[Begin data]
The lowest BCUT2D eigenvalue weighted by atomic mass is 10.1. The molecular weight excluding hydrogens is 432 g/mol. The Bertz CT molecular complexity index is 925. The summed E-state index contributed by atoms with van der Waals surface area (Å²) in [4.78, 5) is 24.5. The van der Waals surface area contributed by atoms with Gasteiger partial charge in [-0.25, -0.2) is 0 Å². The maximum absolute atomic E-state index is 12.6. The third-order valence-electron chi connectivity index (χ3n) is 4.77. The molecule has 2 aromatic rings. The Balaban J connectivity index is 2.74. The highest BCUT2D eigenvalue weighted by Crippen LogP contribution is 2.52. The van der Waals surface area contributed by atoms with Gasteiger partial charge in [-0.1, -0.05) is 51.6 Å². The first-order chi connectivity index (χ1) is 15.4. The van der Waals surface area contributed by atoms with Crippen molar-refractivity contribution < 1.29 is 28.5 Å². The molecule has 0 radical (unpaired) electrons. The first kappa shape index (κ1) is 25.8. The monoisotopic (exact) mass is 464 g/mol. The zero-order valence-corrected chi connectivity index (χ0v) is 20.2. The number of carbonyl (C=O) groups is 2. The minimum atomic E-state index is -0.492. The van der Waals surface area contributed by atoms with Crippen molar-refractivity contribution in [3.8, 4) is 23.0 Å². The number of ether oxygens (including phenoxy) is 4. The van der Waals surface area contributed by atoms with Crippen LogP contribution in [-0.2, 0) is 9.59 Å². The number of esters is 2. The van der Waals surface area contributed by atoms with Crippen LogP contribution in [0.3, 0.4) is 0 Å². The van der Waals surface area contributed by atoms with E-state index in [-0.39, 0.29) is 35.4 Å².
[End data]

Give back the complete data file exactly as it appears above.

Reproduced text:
The lowest BCUT2D eigenvalue weighted by atomic mass is 10.1. The molecular weight excluding hydrogens is 432 g/mol. The Bertz CT molecular complexity index is 925. The summed E-state index contributed by atoms with van der Waals surface area (Å²) in [4.78, 5) is 24.5. The van der Waals surface area contributed by atoms with Gasteiger partial charge in [-0.25, -0.2) is 0 Å². The maximum absolute atomic E-state index is 12.6. The third-order valence-electron chi connectivity index (χ3n) is 4.77. The molecule has 2 aromatic rings. The Balaban J connectivity index is 2.74. The highest BCUT2D eigenvalue weighted by Crippen LogP contribution is 2.52. The van der Waals surface area contributed by atoms with Gasteiger partial charge in [-0.1, -0.05) is 51.6 Å². The first-order chi connectivity index (χ1) is 15.4. The van der Waals surface area contributed by atoms with Crippen molar-refractivity contribution < 1.29 is 28.5 Å². The molecule has 0 radical (unpaired) electrons. The first kappa shape index (κ1) is 25.8. The monoisotopic (exact) mass is 464 g/mol. The zero-order valence-corrected chi connectivity index (χ0v) is 20.2. The number of carbonyl (C=O) groups is 2. The minimum atomic E-state index is -0.492. The van der Waals surface area contributed by atoms with Crippen molar-refractivity contribution in [3.8, 4) is 23.0 Å². The number of ether oxygens (including phenoxy) is 4. The van der Waals surface area contributed by atoms with Crippen LogP contribution in [-0.2, 0) is 9.59 Å². The number of esters is 2. The van der Waals surface area contributed by atoms with Crippen LogP contribution in [0.3, 0.4) is 0 Å². The van der Waals surface area contributed by atoms with E-state index in [-0.39, 0.29) is 35.4 Å².